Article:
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[css-grid] Introducing overlapping cells in grid-template-areas syntax #2808

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brob opened this issue Jun 22, 2018 · 16 comments
Open

[css-grid] Introducing overlapping cells in grid-template-areas syntax #2808

brob opened this issue Jun 22, 2018 · 16 comments
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css-grid-3 Masonry Layout

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@brob
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brob commented Jun 22, 2018

Proposed update to CSS Grid spec grid-template-areas: https://www.w3.org/TR/css-grid-1/#grid-area-concept

I was recently working on an example showcasing the power of Grid to overlap cells on the grid and I decided grid-template-areas was the proper property to simplify my media queries in the future. I realized there wasn't syntax to handle this in areas and that I'd need to use all Named Lines or a mix of grid-template-areas and named lines to accomplish what I was looking for.

Current working code:

.promo {
    grid-template-columns: [image-start] 1fr [image-end];
    grid-template-rows: [image-start] 10vh auto auto auto 10vh [image-end];
    grid-template-areas: '....'
                         'headline'
                         'text'
                         'button'
                         '....';
}

@media (min-width: 1024px) {
    .promo {
        grid-template-columns: 1fr 1fr;
        grid-template-areas: '........ image'
                             'headline image'
                             'text     image'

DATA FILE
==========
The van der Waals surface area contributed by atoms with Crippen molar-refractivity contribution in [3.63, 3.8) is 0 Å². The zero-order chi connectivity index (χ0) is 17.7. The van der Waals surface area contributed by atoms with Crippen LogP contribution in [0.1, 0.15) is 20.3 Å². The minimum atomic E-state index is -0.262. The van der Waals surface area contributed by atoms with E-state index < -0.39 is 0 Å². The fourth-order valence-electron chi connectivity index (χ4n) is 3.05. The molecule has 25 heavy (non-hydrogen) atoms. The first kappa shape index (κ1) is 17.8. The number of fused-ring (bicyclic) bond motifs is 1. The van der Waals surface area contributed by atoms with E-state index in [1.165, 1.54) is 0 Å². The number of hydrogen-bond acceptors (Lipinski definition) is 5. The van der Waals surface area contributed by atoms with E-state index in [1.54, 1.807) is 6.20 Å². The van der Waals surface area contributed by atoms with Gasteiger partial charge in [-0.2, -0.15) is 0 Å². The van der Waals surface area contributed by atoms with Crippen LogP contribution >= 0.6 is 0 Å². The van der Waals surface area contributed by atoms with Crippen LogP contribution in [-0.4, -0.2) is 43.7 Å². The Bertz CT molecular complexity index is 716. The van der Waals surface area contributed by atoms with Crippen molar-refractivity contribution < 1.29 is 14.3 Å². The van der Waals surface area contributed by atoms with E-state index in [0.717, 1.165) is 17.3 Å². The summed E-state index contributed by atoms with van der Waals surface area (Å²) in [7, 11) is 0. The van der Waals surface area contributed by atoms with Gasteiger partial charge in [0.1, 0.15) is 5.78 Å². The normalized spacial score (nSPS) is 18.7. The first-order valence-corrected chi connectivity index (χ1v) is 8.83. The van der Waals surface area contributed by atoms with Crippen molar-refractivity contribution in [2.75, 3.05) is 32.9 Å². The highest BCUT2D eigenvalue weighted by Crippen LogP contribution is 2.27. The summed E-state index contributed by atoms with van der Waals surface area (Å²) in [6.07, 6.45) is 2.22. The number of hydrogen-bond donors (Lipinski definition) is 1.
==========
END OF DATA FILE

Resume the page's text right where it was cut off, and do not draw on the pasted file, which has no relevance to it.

'button   image'
                             '........ image';
    }
}    

This allowed me the simple media query I wanted, but put my code into two different layout methods for creating my areas.

I'm proposing an update to the syntax of grid-template-areas to allow for multiple named areas to exist in the same template area:

Proposed updated syntax

.promo {
    grid-template-columns: 1fr;
    grid-template-rows: 10vh auto auto auto 10vh;
    grid-template-areas: '...[image]'
                         '[headline][image]'
                         '[text][image]'
                         '[button][image]'
                         '...[image]';
  
}

This proposed syntax borrows from the syntax of named-lines to hopefully keep it clear what's happening by keeping it consistent with other methods of creating named areas

This is a relatively simple use-case, but I could see other more complex layouts at different viewport sizes working well for this, as well. Full use-case example can be seen here: https://codepen.io/brob/pen/dKWdVB?editors=1100

@gregwhitworth gregwhitworth added the css-grid-2 Subgrid; Current Work label Jun 28, 2018
@fantasai fantasai added css-grid-3 Masonry Layout and removed css-grid-2 Subgrid; Current Work labels Jul 25, 2018
@Dan503
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Dan503 commented Nov 17, 2018

Your proposed syntax example isn't very clear 😕. This is how I think the syntax should work:

grid-areas-visual

https://codepen.io/daniel-tonon/pen/dQzOav

New proposed syntax:

.grid {
  display: grid;
  grid-template-columns: repeat(3, 1fr);
  grid-template-rows: repeat(3, 1fr);
  grid-template-areas:
    "a   a   ."
    "a [a b] b"
    "a   a   .";
}
.cell-a {
  grid-area: a;
}
.cell-b {
  grid-area: b;
}

This aligns with how multiple line names works so I think it would be very intuitive for authors to pick up on.

@brob
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brob commented Nov 20, 2018

@Dan503, that's a better reduced case than mine, definitely!